Now....when the time is right..I am doing what must be done to go through those stages all over again....trying to gain acceptance of what is actually happening in my life.

So for today.. I am chosing to accept..maybe fight some (but that is sort of contrary to acceptance)...and I am choosing today to learn about the new me in this new journey in life.

~~~Trembly

#42 Beau's Mom

Beau's Mom

    Advanced Member

  • Members
  • PipPipPip
  • 1,229 posts
  • LocationSeattl, WA

Posted 24 August 2013 - 08:52 PM

Thank you for sharing, Trembly. I am a firm believer in the necessity of allowing the grief process to happen without getting stuck at any one stage for too long. It eventually leads to acceptance of what is, which is the only way I find peace. xoxoxo
Dianne

I am not a human being trying to have a spiritual experience; I am a spiritual being having a (sometimes difficult) human experience.

#43 sarahjo

sarahjo

    Advanced Member

  • Members
  • PipPipPip
  • 193 posts

Posted 24 August 2013 - 10:24 PM

Christie, I do understand where you are coming from, I am just saying that we don't have to basically yell at ppl on here, explain your position, Yes, and there has been a few times reading post I scratch my head and wonder what is someone talking about, but my point, don't let others posts make you mad and mess with your day, or bigger than that your WELL BEING! you know I pray that the ones that are on here that are just searching for answers don't feel that those of us that are struggling everyday, are just as judgmental as those out in the world outside of this forum. I do hope this comes out like I am meaning it to. Christie, I read many of your post and you are very wise in this STUPID disease so please don't think me as condemning anybody, and especially not you. I am just one to try and put my feet in others shoes trying to understand where they are coming from, I just remember trying so hard to understand what in the world was going on with me and others couldn't see it or even think this was possible for Me to be going through this, yet why not me, am I that special that I don't need to suffer, or have anything wrong with me? It sucks not being understood, or listened to, please take this as it is intended not as an attitude, or as a lash back, that is not my intent now or ever. I have the most utmost respect for everyone on here because just when I thought I understood what was going through and BOOM something else hits so here we go again. Bless you all, and good night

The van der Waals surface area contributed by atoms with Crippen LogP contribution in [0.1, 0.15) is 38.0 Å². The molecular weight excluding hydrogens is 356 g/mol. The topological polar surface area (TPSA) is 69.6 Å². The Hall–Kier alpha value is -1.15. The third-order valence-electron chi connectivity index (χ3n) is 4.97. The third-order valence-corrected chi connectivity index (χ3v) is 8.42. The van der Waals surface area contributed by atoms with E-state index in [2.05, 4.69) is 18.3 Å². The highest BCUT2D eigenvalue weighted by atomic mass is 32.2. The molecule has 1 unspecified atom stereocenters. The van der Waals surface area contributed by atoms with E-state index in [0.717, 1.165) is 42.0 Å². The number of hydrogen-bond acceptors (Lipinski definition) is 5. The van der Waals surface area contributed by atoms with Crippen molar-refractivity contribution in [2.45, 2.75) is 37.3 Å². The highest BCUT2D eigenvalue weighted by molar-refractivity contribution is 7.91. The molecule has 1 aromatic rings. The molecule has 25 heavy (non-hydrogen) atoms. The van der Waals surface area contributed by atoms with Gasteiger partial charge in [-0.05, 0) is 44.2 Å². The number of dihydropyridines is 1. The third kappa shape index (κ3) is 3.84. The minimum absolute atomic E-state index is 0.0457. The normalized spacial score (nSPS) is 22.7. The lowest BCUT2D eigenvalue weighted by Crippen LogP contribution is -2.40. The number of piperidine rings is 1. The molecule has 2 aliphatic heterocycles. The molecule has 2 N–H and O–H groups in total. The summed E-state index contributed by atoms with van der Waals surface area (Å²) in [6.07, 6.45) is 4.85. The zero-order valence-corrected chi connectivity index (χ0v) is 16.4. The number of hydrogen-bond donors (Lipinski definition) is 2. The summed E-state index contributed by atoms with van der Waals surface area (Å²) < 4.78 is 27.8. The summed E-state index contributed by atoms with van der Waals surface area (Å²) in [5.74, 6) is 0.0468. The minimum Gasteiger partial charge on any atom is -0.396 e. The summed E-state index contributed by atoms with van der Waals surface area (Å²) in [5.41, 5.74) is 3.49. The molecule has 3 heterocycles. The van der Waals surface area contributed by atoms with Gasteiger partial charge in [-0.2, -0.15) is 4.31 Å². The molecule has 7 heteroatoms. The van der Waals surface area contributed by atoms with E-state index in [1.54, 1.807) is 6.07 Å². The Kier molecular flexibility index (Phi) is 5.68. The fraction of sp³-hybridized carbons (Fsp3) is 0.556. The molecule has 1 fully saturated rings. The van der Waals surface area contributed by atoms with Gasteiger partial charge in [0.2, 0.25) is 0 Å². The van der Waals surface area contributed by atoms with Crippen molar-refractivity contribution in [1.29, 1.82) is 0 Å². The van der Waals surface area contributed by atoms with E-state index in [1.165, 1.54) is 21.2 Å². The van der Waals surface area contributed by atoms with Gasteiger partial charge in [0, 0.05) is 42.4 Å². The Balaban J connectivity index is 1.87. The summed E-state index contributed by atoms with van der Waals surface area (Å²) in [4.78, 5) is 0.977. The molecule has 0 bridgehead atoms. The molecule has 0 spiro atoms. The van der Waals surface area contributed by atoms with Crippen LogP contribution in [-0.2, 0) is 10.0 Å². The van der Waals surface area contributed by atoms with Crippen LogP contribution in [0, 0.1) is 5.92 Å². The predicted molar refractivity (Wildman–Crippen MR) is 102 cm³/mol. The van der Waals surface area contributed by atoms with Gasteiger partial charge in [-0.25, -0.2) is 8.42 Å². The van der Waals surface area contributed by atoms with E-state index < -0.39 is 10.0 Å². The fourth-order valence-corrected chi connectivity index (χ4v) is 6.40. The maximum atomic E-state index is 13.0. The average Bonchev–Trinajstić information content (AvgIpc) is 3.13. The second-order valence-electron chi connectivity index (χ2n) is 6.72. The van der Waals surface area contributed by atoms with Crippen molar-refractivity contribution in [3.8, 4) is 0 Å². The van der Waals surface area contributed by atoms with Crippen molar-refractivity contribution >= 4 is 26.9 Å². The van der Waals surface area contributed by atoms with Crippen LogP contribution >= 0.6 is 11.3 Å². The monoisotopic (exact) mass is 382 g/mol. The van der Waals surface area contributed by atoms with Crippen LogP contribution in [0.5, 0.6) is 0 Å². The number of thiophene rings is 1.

#44 Sean

Sean

    Advanced Member

  • Members
  • PipPipPip
  • 71 posts
  • LocationNE US

Posted 25 August 2013 - 07:11 AM